NEUR 4044: Science Literature Reviews
Plan Your Literature Review Project
- Get set up
- Library Off Campus access options
- Illiad / Interlibrary Loan Account
- Choose a Citation Manager (or make a plan to track sources)
- Know about new publication alerts
- Identify your project timeline and goals
- Conduct background research
- Develop one or more Research Questions
- Identify Outcomes or Information you need to answer your questions
- Identify at least 3 databases / search engines to use
- Brainstorm keywords and phrases based on major ideas in your topic and research questions, including synonyms
- Try out initial searches in a research literature database
- Adjust your search strategy/ies to get results relevant to your topic
- Consider comprehensiveness of results
- New Publication Alerts: Identify how to set alerts for new publications with your search terms
- Search all 3 databases or more
- Document your searches: (1) date searched, (2) database/search engine used, (3) keywords or prhases (4) index terms or headings, (5) limits/filters (6) set an alert (7) your notes on the search results
- Save your search results in a citation manager
- Update your citation manager when your alerts send new results
- Make a plan for notes - as you read, identify:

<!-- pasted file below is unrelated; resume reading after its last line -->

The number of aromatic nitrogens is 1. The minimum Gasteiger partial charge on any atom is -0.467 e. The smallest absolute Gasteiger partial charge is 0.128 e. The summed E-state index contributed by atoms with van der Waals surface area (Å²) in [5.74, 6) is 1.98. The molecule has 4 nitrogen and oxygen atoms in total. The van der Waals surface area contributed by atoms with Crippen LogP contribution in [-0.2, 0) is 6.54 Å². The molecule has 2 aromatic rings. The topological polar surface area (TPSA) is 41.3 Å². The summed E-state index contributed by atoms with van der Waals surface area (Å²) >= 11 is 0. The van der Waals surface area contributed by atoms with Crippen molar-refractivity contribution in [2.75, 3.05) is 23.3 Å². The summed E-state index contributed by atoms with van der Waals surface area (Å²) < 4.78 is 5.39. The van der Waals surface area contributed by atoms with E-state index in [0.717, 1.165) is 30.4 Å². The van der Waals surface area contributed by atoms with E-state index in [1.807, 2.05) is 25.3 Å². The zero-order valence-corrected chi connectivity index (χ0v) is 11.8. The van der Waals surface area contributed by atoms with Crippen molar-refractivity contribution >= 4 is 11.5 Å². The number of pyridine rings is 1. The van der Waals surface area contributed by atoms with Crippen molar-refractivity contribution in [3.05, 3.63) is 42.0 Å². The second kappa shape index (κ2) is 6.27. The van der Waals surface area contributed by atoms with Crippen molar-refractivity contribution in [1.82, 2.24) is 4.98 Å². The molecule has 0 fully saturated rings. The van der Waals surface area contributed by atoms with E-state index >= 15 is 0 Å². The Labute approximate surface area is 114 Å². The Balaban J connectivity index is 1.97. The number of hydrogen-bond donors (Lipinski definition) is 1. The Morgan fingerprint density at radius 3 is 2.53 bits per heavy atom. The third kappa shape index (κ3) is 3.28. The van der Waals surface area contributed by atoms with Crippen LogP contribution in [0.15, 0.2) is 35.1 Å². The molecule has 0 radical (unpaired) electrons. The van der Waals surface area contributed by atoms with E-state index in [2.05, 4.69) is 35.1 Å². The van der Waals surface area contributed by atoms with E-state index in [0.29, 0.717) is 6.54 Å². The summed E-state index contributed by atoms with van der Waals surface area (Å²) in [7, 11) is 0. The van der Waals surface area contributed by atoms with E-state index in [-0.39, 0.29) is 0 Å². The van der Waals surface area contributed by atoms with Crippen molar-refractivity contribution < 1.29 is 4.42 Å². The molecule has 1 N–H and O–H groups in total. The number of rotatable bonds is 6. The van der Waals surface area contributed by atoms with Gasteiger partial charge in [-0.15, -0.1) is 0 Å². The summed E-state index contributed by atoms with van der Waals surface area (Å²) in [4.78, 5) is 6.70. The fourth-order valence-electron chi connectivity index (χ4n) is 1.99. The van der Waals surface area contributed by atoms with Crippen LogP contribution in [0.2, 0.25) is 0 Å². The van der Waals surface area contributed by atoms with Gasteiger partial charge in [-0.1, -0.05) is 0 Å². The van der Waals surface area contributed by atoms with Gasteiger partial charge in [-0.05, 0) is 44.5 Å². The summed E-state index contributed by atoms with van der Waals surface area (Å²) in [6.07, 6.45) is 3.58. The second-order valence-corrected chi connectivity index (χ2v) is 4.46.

- Methodologies / Protocols
- Outcome measures
- 'Future Research needed'
- Gaps that you notice
- Questions you have about the papers you read
- Review search results and write notes on outcomes, other key information
- Repeat the above as needed
- Get assistance outlining, writing, or reviewing your draft literature review
Article - Research Methods for Science Literature Reviews
Read this short (1 and 1/2 page) article, "Research Methods for Comprehensive Science Literature Reviews"
1. How do the methods suggested compare with your usual research practices? How will you consider changing your research routine after reading this article?
2. Look at the handouts linked at the end of the article - will any of these be useful to you?
3. This article is from 2009 - do you think it needs updating on any points?
Peer Review and Reliability - Discussion
Case Study: Who's Afraid of Peer Review?
Listen to the following news story:
(You can also read the full story, published in Science, here: http://www.sciencemag.org/content/342/6154/60.full)
1. What does this story mean to you?
2. When you're doing research, how can you tell which articles (and journals) are trustworthy?
3. Compare Open Journal of Preventive Medicine with PLOS Medicine. Which journal seems more trustworthy? Why?